The instant springing up of a “friends of” organization to oppose rapid transit is not unexpected. Everyone wants transit nearby but not too nearby. Me included. At least one block over is just fine. Just like for arterial and collector roads.
I think the City falls short in its communication of the LRT options. Many of the complaints about each proposed alignment are eminently predictable, or have been already expressed (repeatedly !) in the media. If I were running the show, these complaints / concerns would be addressed right up front, either acknowledged or countered. Instead we have endless rehashing of shallow comments.
At prior PAC meetings on the western LRT, I suggested to the City that the argument that the north side of the Parkway option can’t be intensified, is a superficially powerful one since everyone can see the River is there. But somehow no one notices that other options (eg Carling option starting at the OTrain cut) have lengthy sections along undevelopable lands too ( is someone proposing we build on the Farm?).
And really, is Watson going to suggest that the affluent low-rise neighborhood to the south of the Richmond corridor is going to be redeveloped as high rises? If not, then it’s just as much a dead zone for redevelopment as the River (although over time McKeller park might be rezoned, but before that happens, it will become very very valuable real estate, a preserve of the rich, which argues it is unlikely to get rezoned).
I think the “developable area” argument is way too dependent on a visual perception of the potential area for development. It would be really helpful is planning staff drew some of their catchment circles around each station on the River alignment, and showed its current population and fully-built-out potential. And then do the same for Richmond Road stations. And I bet those circles would overlap geographically about 80%, and overlap population wise about 90%, and overlap with regards to redevelopment potential about 100%. In short, there may not be much “city building” or “ridership” difference between the options.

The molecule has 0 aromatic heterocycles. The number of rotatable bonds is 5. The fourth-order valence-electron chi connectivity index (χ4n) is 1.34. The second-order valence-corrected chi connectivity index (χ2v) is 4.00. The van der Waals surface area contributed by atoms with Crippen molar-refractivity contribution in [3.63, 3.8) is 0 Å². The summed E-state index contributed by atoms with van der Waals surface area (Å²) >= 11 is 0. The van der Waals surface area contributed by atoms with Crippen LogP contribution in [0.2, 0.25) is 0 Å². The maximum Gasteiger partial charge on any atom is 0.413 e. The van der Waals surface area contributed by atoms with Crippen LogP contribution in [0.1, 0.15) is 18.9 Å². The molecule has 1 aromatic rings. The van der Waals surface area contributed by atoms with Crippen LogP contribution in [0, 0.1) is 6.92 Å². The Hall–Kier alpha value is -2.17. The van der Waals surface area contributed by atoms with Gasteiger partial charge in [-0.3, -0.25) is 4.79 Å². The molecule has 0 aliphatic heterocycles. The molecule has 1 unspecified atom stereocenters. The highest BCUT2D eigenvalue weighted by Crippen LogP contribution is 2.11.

So why doesn’t the City make (public) some of those obvious rational analyses? Surely they were done as part of the criteria exercise? Maybe they prefer that “consultation” be a simplistic charade with the public arguing emotionally over the routes, and counting on Councillors to make the right decision when the “facts” are whipped out at the end. That’s showing an awful lot of confidence in Council.
There are some other options that I don’t hear discussed much either. These relate to the overhead wiring that most people assume will be required along the parkway, and seem to find offensive. First, I have considerable faith that wiring can be aesthetically handled. It certainly should be much less a blight than all that road asphalt currently there. If the western LRT replaces then eastbound lanes of the Ottawa River Commuter Expressway, then the sea of asphalt becomes a field of grass, albeit with an overhead wire. And this is untenable??
Maybe we won’t require overhead wiring at all. When the international equipment manufacturers gave a presentation at the City a few years ago, at least one had battery powered LRTs already running, where they drew power from wires in some areas and in sensitive heritage areas they ran on battery. Since then, other systems have been built and run today where vehicles recharge rapidly while in the stations and have a enough “juice” to get to the next station. Again, no wires required in select high value areas.
That can also be a neat way to expand the LRT system since the core system is electrified, but each additional segment can be added as rail-only and electrified a few years later as volume increases. This makes it much cheaper to expand the service. Since we haven’t selected our train sets yet, the bidding consortia have a number of options open to them. Ugly wiring isn’t necessarily one of them.
In the meantime, the rather shallow debate on the western LRT makes for a quick read and then I can go do something more important, like sit in the sun.